Young Professionals director works to redefine how residents see themselves
When Kathryn Kester was a senior at UND, she had plans to move as far away from North Dakota and Grand Forks as possible.
That is until she won a free membership to the Greater Grand Forks Young Professionals.
“Being a member really showed me all the parts of my community that I didn't think existed,” Kester said. “And the parts of my community I didn’t think existed were the reason why I was planning on leaving the state.”
Now, nearly four years later, Kester has been executive director of the organization for almost a year and she is trying to change the way people think about the words “young” and “professional.”
“I think having that personal experience of wanting to leave Grand Forks really adds value to my position because I have the perspective of the college student who said there was nothing to do here,” she said. “I was so wrong about the people that existed in our community.”
Before taking on her role as executive director, Kester was a member of the Greater Grand Forks Young Professionals for three years. She worked for Global Friends Coalition before moving to the executive director position.
“I fully give credit to the organization for being the reason why I stayed in Grand Forks,” Kester said.
There are opportunities for everyone to get involved, Kester said.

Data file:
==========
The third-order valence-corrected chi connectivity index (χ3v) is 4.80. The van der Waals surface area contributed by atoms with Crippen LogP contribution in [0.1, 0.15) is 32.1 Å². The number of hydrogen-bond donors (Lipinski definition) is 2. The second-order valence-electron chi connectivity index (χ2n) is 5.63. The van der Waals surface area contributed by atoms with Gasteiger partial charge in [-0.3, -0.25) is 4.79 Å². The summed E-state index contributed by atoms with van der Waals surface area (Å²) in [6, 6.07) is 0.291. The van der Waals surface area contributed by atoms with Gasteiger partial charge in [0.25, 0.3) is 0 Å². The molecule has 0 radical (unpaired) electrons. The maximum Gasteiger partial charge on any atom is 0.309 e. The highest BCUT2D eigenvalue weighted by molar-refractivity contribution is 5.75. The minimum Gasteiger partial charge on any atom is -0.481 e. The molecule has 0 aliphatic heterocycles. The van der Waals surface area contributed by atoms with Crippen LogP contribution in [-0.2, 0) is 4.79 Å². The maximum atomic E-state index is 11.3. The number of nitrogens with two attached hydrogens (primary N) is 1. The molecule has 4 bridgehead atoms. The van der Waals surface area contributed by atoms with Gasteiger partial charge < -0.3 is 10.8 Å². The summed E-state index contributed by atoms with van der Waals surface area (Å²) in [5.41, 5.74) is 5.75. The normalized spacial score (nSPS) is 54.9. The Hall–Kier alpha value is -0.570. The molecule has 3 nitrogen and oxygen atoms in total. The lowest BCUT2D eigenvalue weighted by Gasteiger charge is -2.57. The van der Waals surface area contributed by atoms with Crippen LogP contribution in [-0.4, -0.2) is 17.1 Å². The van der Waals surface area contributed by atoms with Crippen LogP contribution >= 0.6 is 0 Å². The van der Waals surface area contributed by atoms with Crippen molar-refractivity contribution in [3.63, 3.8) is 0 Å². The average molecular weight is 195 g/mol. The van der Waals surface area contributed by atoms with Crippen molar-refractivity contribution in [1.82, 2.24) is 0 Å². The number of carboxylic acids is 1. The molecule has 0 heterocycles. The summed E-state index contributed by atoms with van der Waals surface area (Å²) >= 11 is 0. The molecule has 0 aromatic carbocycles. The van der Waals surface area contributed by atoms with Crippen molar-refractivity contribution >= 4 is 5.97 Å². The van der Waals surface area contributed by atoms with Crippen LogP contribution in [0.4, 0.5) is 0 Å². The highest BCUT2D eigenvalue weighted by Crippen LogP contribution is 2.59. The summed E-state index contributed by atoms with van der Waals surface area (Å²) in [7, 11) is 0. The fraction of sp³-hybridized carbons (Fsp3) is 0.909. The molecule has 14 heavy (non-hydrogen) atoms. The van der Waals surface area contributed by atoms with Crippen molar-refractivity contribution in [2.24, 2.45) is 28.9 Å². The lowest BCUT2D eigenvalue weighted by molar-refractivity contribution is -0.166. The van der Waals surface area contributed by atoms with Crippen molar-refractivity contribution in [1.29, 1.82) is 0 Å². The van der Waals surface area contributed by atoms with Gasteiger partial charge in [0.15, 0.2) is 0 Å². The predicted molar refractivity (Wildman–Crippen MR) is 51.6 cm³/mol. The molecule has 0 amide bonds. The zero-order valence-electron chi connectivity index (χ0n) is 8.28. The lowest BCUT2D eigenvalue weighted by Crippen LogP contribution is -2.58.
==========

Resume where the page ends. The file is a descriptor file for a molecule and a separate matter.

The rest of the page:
The Greater Grand Forks Young Professionals put on more than 40 events a year, from lunch-and-learns to yoga on the Greenway.
On Friday, May 17, the organization will hold its 13th annual Art See event in partnership with Happy Harry’s. The event’s goal is to introduce young professionals and the greater Grand Forks community to the arts. Ten established and up-and-coming artists will be featured at the event, from painters to musicians to a digital artist.
“We wanted to create an art event that’s not intimidating to walk into,” Kester said.
Redefining ‘young professional’
In her time as executive director, Kester said she has been working to increase the diversity of membership.
“We have electricians, we have engineers, we have bankers, construction workers, and that's something we are always working on creating culture around,” Kester said. “Any job that you work, you can be a young professional. It doesn’t matter what color collar you wear. There’s room for everyone in our organization.”
Kester said she sees a lot of people self selecting out of the group because they don’t consider themselves “young” or don’t consider themselves “professional.”
One example of this, Kester said, is when she was talking to a 30-year-old nurse at Altru. She said that she didn’t consider herself young or professional.
“I was like ‘you are both of those things,’” Kester said. “There is a culture shift that needs to happen around the word 'young’ and the word ‘professional.’ It’s not if you wear nice clothes to work -- that does not determine if you are a professional or not.”
There is no age limit for joining the organization, Kester said. However, the suggested age is from 20 to 40.
One thing Kester thinks may help with that shift is a new student chapter of young professionals at Northland Community and Technical College.
“We think that will help us create that culture shift in the younger generation,” Kester said.